I have a horsfield and they love to dig, so my hemp is about four or five inches deep, and the sand/soil mixture is about three or four inches deep. The two halves are separated by a row of broad flat stones, to keep them from mixing, and to give the tort a different texture to walk on (the hemp is the sleeping half and the sand/soil is the basking half).



Nina
http://pets.groups.y...rotectionGroup/


#5 Guest_tortgal_*

Guest_tortgal_*
  • Guests

Posted 13 March 2007 - 01:06 AM

Hi Brian,

just wondering what bad personal experiences you have had with sand/soil and what your vet has said about it? I too use top soil and play sand mix. And its correct that it must be PLAY sand and any loam baised soil as many sands and regular soil can contain stones and fibre glass. I also use Hemp in his bedding area as this seems to keep him warmer than the sand/soil. Only problem ive had with sand/soil substrate is the dust which can accumulate on the surface and has previously given Sven an eye infection so regular spraying of the surface is a must. Whats this eco thing u use that grows with water? Does that still allow the tort to burrow? This is important especially in your cold climate. Both my sand/soil substrate and hemp are about 4 inches deep.


#6 Guest_Jeepxj_*

Guest_Jeepxj_*
  • Guests

Posted 13 March 2007 - 06:51 PM

I have Timothy hay and it ends up getting trampled and tossed around the cages regularly.
After a few days or a week it gets raked up and replaced.
Not much time to get wet or grow mould.
It's quite dry here too.With the forced air heat the humidity is very low all winter.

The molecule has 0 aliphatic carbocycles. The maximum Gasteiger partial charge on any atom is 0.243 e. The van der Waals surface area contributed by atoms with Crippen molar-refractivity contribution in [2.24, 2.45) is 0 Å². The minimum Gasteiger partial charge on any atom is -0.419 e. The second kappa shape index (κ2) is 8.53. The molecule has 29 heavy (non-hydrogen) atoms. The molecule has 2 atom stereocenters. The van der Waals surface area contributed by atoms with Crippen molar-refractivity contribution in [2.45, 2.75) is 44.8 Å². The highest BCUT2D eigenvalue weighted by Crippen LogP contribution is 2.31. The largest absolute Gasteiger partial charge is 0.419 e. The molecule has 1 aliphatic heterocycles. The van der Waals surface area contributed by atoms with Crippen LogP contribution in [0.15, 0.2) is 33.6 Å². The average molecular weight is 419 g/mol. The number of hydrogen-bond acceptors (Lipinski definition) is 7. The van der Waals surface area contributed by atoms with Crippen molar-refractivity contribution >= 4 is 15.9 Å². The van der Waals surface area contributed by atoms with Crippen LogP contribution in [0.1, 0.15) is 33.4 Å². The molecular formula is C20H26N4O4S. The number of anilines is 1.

The experience with sand was just that several animals would always track substrate into the food, or drag the food off the tiles and eat it in the sand.
If they are pickng up small bits off the sand they get some in thier mouth as well.
I use play sand, washed and sterile.
The vet said never use sand due to what she has read about impaction/eye irritation.
I'm afraid her experience is limited with tortoises.
We don't have many here, more water turtles and a lot of snakes/lizards.
She is good treating the obvious ailments and knows what drugs are needed if a culture/fecal sample is positive. She gives me the medication and lets me follow up at home, no need to bring in the animals for repeat visits.
For most unusual conditions she asks me how i want to proceed, if i don't know she tries to consult someone.
She does have the ability to send X-rays to the US someplace for consultation and treatment, although i haven't heard back yet.
The Tortoise that i had trouble with still eats very little, mostly what we hand feed her. I have her separated and soaking a couple times a day.
I'll get a photo of the X-ray if i don't hear from her soon and post it, maybe someone has an answer.
If I'm lucky it was just a blob of uric acid and someone will recognize it and we can look elsewhere.
I guess blood work is next if it's not an impaction/stone.





0 user(s) are reading this topic

0 members, 0 guests, 0 anonymous users